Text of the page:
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Photo: Herd of bison grazing in Yellowstone National Park. Link to photo information
ARS researchers are vaccinating bison against brucellosis as part of a study to prevent the spread of the disease to livestock. Photo courtesy of the National Park Service.

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Scientists Counter Brucellosis Threat to Livestock and Wildlife

By Chris Guy
July 15, 2010

Armed with dart guns and medical pellets, Agricultural Research Service (ARS) scientists are vaccinating bison at the ARS National Animal Disease Center (NADC) in Ames, Iowa, in support of Yellowstone National Park activities to combat brucellosis in bison.

The researchers are using a vaccine known as RB51. By vaccinating the bison, scientists hope to prevent the disease from spreading to livestock. Currently, no cattle herds in the U.S. are known to be infected, although some near Yellowstone have tested positive in the last decade, with elk being the suspected source.

Brucellosis, an incurable disease, can cause abortions in cattle, bison, elk, and feral swine. It can be transmitted to humans through contact with infected animals or consumption of unpasteurized dairy products. In humans, it's called undulant fever, and causes severe flu-like symptoms.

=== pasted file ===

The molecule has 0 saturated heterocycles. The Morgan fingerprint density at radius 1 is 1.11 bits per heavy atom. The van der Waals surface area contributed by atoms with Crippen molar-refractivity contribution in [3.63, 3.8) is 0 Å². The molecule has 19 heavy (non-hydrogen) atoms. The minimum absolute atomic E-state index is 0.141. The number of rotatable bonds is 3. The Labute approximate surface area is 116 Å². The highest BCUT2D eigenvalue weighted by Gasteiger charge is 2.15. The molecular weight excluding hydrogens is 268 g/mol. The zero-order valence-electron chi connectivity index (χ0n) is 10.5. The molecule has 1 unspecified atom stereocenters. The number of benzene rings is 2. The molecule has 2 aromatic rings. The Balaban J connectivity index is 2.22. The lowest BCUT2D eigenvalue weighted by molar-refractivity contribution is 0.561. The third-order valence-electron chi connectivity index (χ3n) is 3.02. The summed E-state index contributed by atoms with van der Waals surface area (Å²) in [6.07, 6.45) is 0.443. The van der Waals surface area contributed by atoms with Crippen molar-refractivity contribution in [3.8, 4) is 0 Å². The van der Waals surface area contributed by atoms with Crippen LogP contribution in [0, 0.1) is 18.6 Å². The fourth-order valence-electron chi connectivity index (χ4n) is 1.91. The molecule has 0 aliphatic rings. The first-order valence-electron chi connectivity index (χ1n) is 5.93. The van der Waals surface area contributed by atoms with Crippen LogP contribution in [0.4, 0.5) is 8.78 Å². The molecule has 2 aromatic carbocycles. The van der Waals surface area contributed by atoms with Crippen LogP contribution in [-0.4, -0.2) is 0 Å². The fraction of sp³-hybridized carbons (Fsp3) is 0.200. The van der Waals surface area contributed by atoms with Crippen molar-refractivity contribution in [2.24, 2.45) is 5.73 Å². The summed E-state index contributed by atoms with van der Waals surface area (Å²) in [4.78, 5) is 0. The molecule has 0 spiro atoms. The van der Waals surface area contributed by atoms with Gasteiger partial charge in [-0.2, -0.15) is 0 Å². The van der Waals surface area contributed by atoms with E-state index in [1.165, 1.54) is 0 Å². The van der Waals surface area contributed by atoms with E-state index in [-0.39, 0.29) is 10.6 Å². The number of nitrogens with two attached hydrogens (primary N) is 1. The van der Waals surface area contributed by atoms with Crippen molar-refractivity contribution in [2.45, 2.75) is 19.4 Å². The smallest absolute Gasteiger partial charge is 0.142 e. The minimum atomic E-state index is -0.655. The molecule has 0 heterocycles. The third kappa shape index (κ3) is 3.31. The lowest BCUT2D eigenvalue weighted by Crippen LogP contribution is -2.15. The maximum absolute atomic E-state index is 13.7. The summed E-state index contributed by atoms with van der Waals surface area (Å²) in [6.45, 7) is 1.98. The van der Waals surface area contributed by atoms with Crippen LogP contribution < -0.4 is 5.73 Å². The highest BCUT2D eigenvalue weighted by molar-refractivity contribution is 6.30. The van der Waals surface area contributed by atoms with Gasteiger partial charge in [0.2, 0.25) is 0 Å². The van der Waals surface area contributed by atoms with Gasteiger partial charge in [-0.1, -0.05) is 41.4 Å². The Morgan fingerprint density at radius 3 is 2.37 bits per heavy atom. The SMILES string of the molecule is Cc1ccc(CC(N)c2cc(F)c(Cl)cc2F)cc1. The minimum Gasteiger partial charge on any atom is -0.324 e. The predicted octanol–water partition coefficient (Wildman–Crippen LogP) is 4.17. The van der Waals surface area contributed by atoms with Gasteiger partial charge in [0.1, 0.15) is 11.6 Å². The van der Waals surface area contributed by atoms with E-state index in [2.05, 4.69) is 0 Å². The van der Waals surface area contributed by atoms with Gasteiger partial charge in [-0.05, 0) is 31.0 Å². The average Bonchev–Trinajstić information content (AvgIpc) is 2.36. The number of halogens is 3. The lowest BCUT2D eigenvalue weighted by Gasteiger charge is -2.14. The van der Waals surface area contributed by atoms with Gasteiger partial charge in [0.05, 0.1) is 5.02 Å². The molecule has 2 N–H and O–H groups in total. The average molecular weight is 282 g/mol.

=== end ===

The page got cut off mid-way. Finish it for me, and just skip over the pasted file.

Wildlife reservoirs of brucellosis in the United States include bison and elk (which carry Brucella abortus) and feral swine (which carry B. suis).

Steven Olsen, a veterinary medical officer at NADC, has led the team on the bison vaccination study. During the project, researchers monitored animals at NADC to determine the natural course of B. abortus in female bison and their offspring. They found that in bison, the disease mimics the characteristics seen in cattle.

Brucellosis has been nearly eradicated in the United States, mostly through cooperative federal and state programs dating back to the 1950s. But its continued presence in the Greater Yellowstone area has rekindled concern among cattle producers.

Among the concerns of Olsen and his colleagues—microbiologists Fred Tatum and Betsy Bricker—is the difficulty in diferentiating between B. abortus and B. suis. This presents difficulties for federal officials because a national brucellosis eradication program only targets B. abortus.

The National Park Service is conducting an environmental impact study on a proposed remote vaccination program for Yellowstone National Park bison, with the end goal of reducing the prevalence of brucellosis in the park herd.

ARS is the principal intramural scientific research agency of the U.S. Department of Agriculture. The results of this study have been published in the journal Vaccine.